The online sales tax bill has faced more roadblocks in the House, where House Judiciary Committee Chairman Bob Goodlatte (R-Va.) has called for a simpler bill than what passed the Senate.

In September, Goodlatte released a set of seven principles that any online sales tax bill must meet to be considered in the Judiciary Committee, including equal burdens for physical and online retailers and language that encourages local governments to compete on tax policy. He also held a hearing on the issue in March.

Despite the principles, hearing and pledges to work on alternative approaches to the online sales tax bill, Goodlatte has not yet brought a bill up for consideration in the Judiciary Committee. Rep. Jason Chaffetz (R-Utah), a Judiciary Committee member, has pursued online sales tax legislation but has yet to release a measure.

Industry groups say the Senate is looking to move the online sales tax bill in the face of Goodlatte’s inaction.

“The Senate is getting ready to try to force the issue,” said David French, senior vice president for government relations at the National Retail Federation, which has aggressively lobbied Congress to pass an online sales tax bill.

The Senate sponsors of the Marketplace Fairness Act are “interested in moving the bill on any vehicle they can,” and the Internet Tax Freedom Act is a “very likely vehicle,” French said.

Still, Senate Majority Leader Harry Reid (D-Nev.) and Durbin would have to move the combined measure over the objections of Wyden, who is the original co-author of the Internet access bill and whose committee has jurisdiction over online sales tax issues. 

Steve DelBianco — executive director of NetChoice, which represents online companies including eBay and has lobbied against the Marketplace Fairness Act — said he hopes that Wyden will be a helpful ally in blocking the measure.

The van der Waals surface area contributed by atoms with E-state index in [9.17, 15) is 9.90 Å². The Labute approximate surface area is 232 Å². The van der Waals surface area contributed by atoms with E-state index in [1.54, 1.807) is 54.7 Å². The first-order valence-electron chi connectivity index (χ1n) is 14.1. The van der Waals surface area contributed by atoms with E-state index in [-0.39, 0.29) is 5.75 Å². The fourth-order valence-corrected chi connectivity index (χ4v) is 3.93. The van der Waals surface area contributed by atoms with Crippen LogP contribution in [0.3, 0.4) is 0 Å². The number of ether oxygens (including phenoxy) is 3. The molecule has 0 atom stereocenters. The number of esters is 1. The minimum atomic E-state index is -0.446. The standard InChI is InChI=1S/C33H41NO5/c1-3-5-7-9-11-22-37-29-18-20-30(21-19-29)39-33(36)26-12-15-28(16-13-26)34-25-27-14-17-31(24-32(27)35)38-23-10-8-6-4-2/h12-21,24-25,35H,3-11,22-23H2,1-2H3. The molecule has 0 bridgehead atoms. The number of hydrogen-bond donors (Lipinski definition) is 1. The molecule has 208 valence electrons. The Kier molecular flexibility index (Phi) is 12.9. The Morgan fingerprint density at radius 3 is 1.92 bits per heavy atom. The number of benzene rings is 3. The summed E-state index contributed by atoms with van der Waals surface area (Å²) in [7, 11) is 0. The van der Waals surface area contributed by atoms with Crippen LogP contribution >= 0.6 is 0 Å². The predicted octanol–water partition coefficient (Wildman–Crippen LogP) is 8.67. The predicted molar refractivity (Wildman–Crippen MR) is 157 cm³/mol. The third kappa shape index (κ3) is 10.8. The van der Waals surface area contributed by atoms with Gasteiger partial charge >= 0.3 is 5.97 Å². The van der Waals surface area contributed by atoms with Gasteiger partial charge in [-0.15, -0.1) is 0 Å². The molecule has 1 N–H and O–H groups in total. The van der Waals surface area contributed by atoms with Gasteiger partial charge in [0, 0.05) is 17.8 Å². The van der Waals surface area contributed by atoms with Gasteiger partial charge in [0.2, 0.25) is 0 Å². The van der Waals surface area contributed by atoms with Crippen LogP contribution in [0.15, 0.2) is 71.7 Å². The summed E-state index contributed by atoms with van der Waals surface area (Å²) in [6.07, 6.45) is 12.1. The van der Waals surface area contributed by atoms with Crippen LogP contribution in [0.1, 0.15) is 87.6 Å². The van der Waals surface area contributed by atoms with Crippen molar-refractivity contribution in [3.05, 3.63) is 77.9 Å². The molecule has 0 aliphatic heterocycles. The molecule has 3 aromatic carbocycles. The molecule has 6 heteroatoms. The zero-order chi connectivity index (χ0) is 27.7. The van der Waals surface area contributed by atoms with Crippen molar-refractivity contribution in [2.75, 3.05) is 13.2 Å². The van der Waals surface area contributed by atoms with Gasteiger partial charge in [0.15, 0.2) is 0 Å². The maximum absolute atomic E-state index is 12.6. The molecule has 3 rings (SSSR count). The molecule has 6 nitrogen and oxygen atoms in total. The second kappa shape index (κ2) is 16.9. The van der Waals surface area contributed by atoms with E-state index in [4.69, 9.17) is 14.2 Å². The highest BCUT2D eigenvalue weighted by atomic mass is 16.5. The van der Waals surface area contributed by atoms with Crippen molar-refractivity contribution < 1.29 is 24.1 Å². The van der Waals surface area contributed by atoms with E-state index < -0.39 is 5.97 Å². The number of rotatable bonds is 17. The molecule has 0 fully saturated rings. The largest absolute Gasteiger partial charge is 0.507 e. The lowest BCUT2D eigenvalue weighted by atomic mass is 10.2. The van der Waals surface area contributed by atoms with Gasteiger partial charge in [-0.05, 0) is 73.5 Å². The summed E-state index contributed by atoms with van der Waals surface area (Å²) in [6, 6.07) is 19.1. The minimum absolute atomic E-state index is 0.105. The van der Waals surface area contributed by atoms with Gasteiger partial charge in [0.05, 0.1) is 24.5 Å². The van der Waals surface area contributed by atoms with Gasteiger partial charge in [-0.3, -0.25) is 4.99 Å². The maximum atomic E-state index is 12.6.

Wyden “is seen as a very popular and charismatic leader, especially on tech issues,” he said.

Reid has given Wyden more leeway, at least publicly, than the previous Senate Finance Committee Chairman, Max Baucus (D-Mont.). But Democratic leaders also appear to be accepting a House plan to prop up the Highway Trust Fund, even though Wyden has a similar proposal.

DelBianco said he was confident that the House would stand strong even if the Senate succeeds in attaching the online sales tax bill.

“I think they would find a way to send it right back to the Senate,” DelBianco said. 

Still, he added, “You always have to be concerned about sending something over to the Senate and having it come back as a disaster.”

But Rep. Steve Womack (Ark.), the primary GOP backer of the online sales tax legislation in the House, said the Judiciary Committee had plenty of time to craft an alternative measure.

“If it gets attached to something and comes back to us and it’s a must-pass piece [of legislation], then we have nobody to blame but ourselves,” Womack told The Hill. “The sands in the hourglass are slipping away.”

--This report was updated at 8:07 a.m.